Q: And then my other question that you also touched on earlier, I know you monitor the Boston area of wastewater data. And I feel like over the last week, we’ve seen it kind of peak to these all-time highs. But how should people be interpreting that data, especially given the vaccination rates here and what you were talking about earlier about how now we’re in a situation where there aren’t like as many restrictions as there were before?
JOSEPH ALLEN: Yeah, I’ve been tracking this data for a year. And the key difference is that, you know, December 2021 is very different from December 2020 in terms of the controls and the protections. And we’re a lot more open as a society than we were last year. And we see this these high number of cases, but we have very high vaccination rates for those most at risk, those who are older in particular. So I think what I’ve writing about this in March, looking at the wastewater data is that what we hope to see is a decoupling of cases where that wastewater is a great early indicator of cases. But at this point, it’s cases are not the. Are not the only metric we should be tracking as an indicator of community risk. In fact, I think an under discussed issue is the is the CDC’s use of two metrics that are quite honestly, really deeply flawed to set things like masking requirements or recommendations, right? They’re solely tracking cases and percent positivity. And I’ve written about this several times. And so of other infectious disease epidemiologists, how some of these metrics are just not appropriate for the moment. So I think the same thing about wastewater monitoring, I love it as an early indicator of spread. At the same time, I think it’s not just like cases, it’s not an indicator of community risk. It’s an indicator of community spread. Okay, thanks.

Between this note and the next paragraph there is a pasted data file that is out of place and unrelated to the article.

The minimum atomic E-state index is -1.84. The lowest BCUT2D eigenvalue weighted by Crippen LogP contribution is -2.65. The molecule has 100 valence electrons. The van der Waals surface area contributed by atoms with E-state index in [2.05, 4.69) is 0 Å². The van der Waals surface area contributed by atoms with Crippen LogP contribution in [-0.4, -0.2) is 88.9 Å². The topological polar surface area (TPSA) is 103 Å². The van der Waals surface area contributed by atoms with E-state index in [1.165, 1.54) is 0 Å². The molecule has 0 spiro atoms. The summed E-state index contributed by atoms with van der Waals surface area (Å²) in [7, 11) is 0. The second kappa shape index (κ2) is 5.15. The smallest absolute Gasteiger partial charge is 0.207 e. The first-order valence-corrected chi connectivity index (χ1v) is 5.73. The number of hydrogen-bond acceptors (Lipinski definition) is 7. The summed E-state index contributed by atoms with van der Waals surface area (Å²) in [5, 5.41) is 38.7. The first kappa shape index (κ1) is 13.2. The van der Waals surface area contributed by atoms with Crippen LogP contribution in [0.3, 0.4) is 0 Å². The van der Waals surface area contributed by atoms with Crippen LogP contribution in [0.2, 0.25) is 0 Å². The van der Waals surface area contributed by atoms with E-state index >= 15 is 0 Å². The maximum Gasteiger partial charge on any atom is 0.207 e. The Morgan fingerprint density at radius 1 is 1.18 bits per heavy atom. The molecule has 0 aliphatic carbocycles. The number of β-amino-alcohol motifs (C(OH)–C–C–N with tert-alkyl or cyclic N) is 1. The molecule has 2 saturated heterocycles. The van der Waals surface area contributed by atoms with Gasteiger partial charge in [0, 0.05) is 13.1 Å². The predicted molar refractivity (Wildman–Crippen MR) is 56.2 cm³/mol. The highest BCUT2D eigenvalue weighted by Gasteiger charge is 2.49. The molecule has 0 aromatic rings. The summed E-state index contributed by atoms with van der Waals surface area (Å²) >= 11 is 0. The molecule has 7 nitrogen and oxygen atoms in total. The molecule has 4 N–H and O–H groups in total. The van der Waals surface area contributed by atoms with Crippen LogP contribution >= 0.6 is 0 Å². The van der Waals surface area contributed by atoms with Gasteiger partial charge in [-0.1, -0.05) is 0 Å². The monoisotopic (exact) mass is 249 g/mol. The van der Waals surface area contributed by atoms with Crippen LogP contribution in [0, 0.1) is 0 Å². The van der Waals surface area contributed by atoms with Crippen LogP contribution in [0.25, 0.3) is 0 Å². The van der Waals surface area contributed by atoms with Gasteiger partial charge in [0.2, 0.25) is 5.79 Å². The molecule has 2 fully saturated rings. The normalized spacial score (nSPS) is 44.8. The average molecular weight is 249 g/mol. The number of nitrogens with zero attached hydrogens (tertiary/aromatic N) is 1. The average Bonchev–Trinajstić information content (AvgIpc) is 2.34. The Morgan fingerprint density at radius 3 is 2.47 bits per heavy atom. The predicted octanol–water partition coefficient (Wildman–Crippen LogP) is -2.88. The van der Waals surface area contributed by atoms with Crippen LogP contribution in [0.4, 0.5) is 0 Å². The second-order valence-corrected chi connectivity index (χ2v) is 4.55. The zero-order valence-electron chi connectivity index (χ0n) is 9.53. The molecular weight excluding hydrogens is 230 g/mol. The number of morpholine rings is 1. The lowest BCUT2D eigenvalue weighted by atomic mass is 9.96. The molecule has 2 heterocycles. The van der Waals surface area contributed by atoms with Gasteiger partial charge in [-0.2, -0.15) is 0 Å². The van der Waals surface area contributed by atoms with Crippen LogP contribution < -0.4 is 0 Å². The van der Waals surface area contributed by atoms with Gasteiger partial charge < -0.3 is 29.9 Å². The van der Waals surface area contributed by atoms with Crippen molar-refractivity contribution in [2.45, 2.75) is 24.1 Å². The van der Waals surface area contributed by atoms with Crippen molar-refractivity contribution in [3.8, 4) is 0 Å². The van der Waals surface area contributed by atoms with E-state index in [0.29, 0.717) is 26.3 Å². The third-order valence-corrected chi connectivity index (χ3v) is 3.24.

MODERATOR: And if you’re wondering what that case wastewater numbers are, there is a link to that in the chat. The Boston wastewater numbers. So there’s a chart can see there.
JOSEPH ALLEN: There’s a little lag in that reporting to, I think, the last data on there. I forget maybe two or three days ago and at least the peak, at least in one of the regions, looks like it’s well, but it didn’t continue up. It looked like continuing down whether that stays on a plateau at that peak or is actually the start of a turn. We don’t know what was interesting last year. If you remember this, the wastewater data actually predicted a turn in cases earlier than the case data and even before the vaccines hit, so we actually saw it. If you look, I can post the thread. I have a thread on Twitter going four since last year, but it was about mid-January. We saw that it starts to turn the wastewater data and then sure enough, we start to see case data hospitalization data. Follow that through the end of January and February. So it is a really nice early indicator of spread. I think the challenge, though, of course, is you just don’t know, is this spread in 20-year old’s who are who are at less risk than an older population and that the vaccination rates will determine the risk.
MODERATOR: Next question.
Q: OK. Well, I think a lot of people are wondering how to deal with the upcoming holidays and would seem like we did see a surge of cases in Rhode Island where I live after Thanksgiving. What do you recommend for the many of us who have either been vaccinated but not boosted or have our boosters, but haven’t waited a full two weeks for them to really take effect? Should we be skipping Christmas parties or if you’re just vaccinated but not boosted in your not elderly, is it OK to go ahead and celebrate the holidays?